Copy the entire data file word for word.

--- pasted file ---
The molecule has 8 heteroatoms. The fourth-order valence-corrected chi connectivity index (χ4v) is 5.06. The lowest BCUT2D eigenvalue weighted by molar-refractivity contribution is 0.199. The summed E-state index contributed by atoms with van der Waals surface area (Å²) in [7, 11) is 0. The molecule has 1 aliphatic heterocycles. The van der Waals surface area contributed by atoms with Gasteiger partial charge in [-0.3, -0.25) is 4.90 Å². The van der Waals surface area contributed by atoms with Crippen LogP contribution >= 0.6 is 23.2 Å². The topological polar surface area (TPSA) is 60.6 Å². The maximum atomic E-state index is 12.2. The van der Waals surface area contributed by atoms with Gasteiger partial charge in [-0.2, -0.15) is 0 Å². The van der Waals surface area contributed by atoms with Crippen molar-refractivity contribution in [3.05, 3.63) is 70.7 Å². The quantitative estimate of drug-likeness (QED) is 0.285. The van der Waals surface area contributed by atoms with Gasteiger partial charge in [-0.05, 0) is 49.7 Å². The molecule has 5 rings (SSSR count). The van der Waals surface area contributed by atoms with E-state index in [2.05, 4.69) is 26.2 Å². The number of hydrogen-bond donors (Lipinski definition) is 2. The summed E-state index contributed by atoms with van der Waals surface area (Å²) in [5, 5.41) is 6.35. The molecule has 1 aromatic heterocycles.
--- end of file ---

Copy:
The molecule has 8 heteroatoms. The fourth-order valence-corrected chi connectivity index (χ4v) is 5.06. The lowest BCUT2D eigenvalue weighted by molar-refractivity contribution is 0.199. The summed E-state index contributed by atoms with van der Waals surface area (Å²) in [7, 11) is 0. The molecule has 1 aliphatic heterocycles. The van der Waals surface area contributed by atoms with Gasteiger partial charge in [-0.3, -0.25) is 4.90 Å². The van der Waals surface area contributed by atoms with Crippen LogP contribution >= 0.6 is 23.2 Å². The topological polar surface area (TPSA) is 60.6 Å². The maximum atomic E-state index is 12.2. The van der Waals surface area contributed by atoms with Gasteiger partial charge in [-0.2, -0.15) is 0 Å². The van der Waals surface area contributed by atoms with Crippen molar-refractivity contribution in [3.05, 3.63) is 70.7 Å². The quantitative estimate of drug-likeness (QED) is 0.285. The van der Waals surface area contributed by atoms with Gasteiger partial charge in [-0.05, 0) is 49.7 Å². The molecule has 5 rings (SSSR count). The van der Waals surface area contributed by atoms with E-state index in [2.05, 4.69) is 26.2 Å². The number of hydrogen-bond donors (Lipinski definition) is 2. The summed E-state index contributed by atoms with van der Waals surface area (Å²) in [5, 5.41) is 6.35. The molecule has 1 aromatic heterocycles.